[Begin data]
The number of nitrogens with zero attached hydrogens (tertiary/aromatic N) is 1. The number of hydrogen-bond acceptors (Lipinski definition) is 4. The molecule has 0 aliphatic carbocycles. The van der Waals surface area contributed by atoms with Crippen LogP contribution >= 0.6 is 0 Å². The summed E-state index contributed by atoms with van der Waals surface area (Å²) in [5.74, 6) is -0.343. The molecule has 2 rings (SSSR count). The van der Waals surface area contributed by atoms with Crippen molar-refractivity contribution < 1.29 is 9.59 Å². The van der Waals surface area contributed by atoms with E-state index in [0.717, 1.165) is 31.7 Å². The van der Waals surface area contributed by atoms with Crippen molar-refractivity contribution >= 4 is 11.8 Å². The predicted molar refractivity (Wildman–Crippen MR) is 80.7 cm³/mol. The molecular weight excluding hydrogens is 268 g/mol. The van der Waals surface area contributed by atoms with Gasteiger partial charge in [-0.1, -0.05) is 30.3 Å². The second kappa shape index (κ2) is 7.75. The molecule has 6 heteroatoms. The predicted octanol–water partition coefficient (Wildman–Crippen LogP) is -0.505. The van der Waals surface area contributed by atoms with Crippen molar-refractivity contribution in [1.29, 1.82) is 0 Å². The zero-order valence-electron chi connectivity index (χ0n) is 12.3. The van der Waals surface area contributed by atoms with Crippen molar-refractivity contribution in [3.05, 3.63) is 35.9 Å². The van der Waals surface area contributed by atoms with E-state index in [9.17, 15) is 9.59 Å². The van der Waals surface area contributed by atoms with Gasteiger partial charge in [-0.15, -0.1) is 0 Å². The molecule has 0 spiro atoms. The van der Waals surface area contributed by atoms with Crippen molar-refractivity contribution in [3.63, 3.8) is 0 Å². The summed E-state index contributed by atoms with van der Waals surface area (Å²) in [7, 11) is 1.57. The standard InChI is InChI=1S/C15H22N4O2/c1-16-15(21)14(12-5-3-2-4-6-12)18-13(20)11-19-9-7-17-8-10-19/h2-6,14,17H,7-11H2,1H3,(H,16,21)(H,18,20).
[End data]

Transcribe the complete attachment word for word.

The number of nitrogens with zero attached hydrogens (tertiary/aromatic N) is 1. The number of hydrogen-bond acceptors (Lipinski definition) is 4. The molecule has 0 aliphatic carbocycles. The van der Waals surface area contributed by atoms with Crippen LogP contribution >= 0.6 is 0 Å². The summed E-state index contributed by atoms with van der Waals surface area (Å²) in [5.74, 6) is -0.343. The molecule has 2 rings (SSSR count). The van der Waals surface area contributed by atoms with Crippen molar-refractivity contribution < 1.29 is 9.59 Å². The van der Waals surface area contributed by atoms with E-state index in [0.717, 1.165) is 31.7 Å². The van der Waals surface area contributed by atoms with Crippen molar-refractivity contribution >= 4 is 11.8 Å². The predicted molar refractivity (Wildman–Crippen MR) is 80.7 cm³/mol. The molecular weight excluding hydrogens is 268 g/mol. The van der Waals surface area contributed by atoms with Gasteiger partial charge in [-0.1, -0.05) is 30.3 Å². The second kappa shape index (κ2) is 7.75. The molecule has 6 heteroatoms. The predicted octanol–water partition coefficient (Wildman–Crippen LogP) is -0.505. The van der Waals surface area contributed by atoms with Crippen molar-refractivity contribution in [1.29, 1.82) is 0 Å². The zero-order valence-electron chi connectivity index (χ0n) is 12.3. The van der Waals surface area contributed by atoms with Crippen molar-refractivity contribution in [3.05, 3.63) is 35.9 Å². The van der Waals surface area contributed by atoms with E-state index in [9.17, 15) is 9.59 Å². The van der Waals surface area contributed by atoms with Gasteiger partial charge in [-0.15, -0.1) is 0 Å². The molecule has 0 spiro atoms. The van der Waals surface area contributed by atoms with Crippen molar-refractivity contribution in [3.63, 3.8) is 0 Å². The summed E-state index contributed by atoms with van der Waals surface area (Å²) in [7, 11) is 1.57. The standard InChI is InChI=1S/C15H22N4O2/c1-16-15(21)14(12-5-3-2-4-6-12)18-13(20)11-19-9-7-17-8-10-19/h2-6,14,17H,7-11H2,1H3,(H,16,21)(H,18,20).